With the exception of 2003's Intercontinentals, Bill Frisell had been playing it pretty safe for some time, sticking to his own personal vision of variations on the Americana theme (with nearly all of those albums being produced by Lee Townsend, by the way). Well, a change of producers often means a change of pace, and teaming up with eclectic producer Hal Willner for Unspeakable seems to have gotten the creative juices flowing again. Their working relationship goes back a long ways, all the way back to the Amarcord Nino Rota tribute from the early '80s. The use of a string section on more than three-fourths of the tunes already adds a different flavor to this album, but the fact that Frisell and Willner seem to have taken inspiration from the sounds of classic soul music is what really sets this apart from others in the Frisell catalog. Not only that, but Frisell's delays return in a more prominent role and he offers up some of his fiercest playing in years. There are a handful of introspective pieces that feature just the strings and guitar, with some slight sonic embellishments from Willner. The majority of the tunes, however, sound something like Bill Frisell scoring the music to Superfly! The soul grooves are tough to miss, but with this cast of players, it comes off like some cinematic offshoot of soul music. The grooves are fantastic, and Frisell really rises to the occasion, bringing back the delays, nasty distorted tone, and ugly harmonics that have been largely absent from his more recent releases. There are still lots of lovely sounds, but it's great to hear him stretching out a bit more again. Tony Scherr and Kenny Wollesen have not only served as Frisell's rhythm section in the past, but they also play together in Sex Mob. Sometimes aided by Don Alias, they really drive the tunes, with the strings and occasional horns punctuating the melody and Frisell's guitars floating all over the place. Willner's use of turntables and samplers adds some great sounds to the mix, sometimes adding an almost exotica flavor. It's all quite accessible, but fans with delicate ears may be put off by some of the noisier moments on the album, like the keyboard (?) sound on "Stringbean" or the guitar solo on "Old Sugar Bear." Other fans will be delighted to hear such a glorious din on a Bill Frisell record again. After so much of a similar thing, it's just great to hear Frisell being pushed in a new direction (and quite a fun one, at that). Recommended. © Sean Westergaard /TiVo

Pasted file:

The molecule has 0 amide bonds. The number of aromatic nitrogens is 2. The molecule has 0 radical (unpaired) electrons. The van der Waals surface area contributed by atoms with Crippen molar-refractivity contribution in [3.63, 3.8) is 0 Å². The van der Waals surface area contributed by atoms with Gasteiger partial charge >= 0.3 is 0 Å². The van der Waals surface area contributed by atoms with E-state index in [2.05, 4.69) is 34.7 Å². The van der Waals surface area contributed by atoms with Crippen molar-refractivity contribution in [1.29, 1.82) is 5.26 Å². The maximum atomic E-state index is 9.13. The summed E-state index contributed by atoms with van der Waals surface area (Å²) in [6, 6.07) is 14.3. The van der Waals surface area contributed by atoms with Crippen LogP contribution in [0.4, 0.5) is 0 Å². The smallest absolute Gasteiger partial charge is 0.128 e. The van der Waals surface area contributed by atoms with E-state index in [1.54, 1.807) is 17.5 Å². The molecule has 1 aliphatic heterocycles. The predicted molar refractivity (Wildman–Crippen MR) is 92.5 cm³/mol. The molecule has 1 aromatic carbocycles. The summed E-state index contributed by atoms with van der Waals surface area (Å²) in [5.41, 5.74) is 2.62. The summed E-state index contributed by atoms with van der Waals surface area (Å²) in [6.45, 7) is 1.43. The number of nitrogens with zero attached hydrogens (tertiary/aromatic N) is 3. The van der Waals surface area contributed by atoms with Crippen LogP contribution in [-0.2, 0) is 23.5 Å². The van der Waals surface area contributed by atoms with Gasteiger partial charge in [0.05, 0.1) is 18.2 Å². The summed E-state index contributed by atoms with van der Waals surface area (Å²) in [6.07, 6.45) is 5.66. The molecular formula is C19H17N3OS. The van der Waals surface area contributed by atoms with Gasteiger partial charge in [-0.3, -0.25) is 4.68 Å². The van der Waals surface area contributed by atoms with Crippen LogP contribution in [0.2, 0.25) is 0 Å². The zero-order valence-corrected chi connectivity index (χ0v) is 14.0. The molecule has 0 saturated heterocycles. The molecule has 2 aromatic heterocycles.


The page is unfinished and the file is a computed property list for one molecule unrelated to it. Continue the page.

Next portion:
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Jazz - Released August 9, 2005 | Nonesuch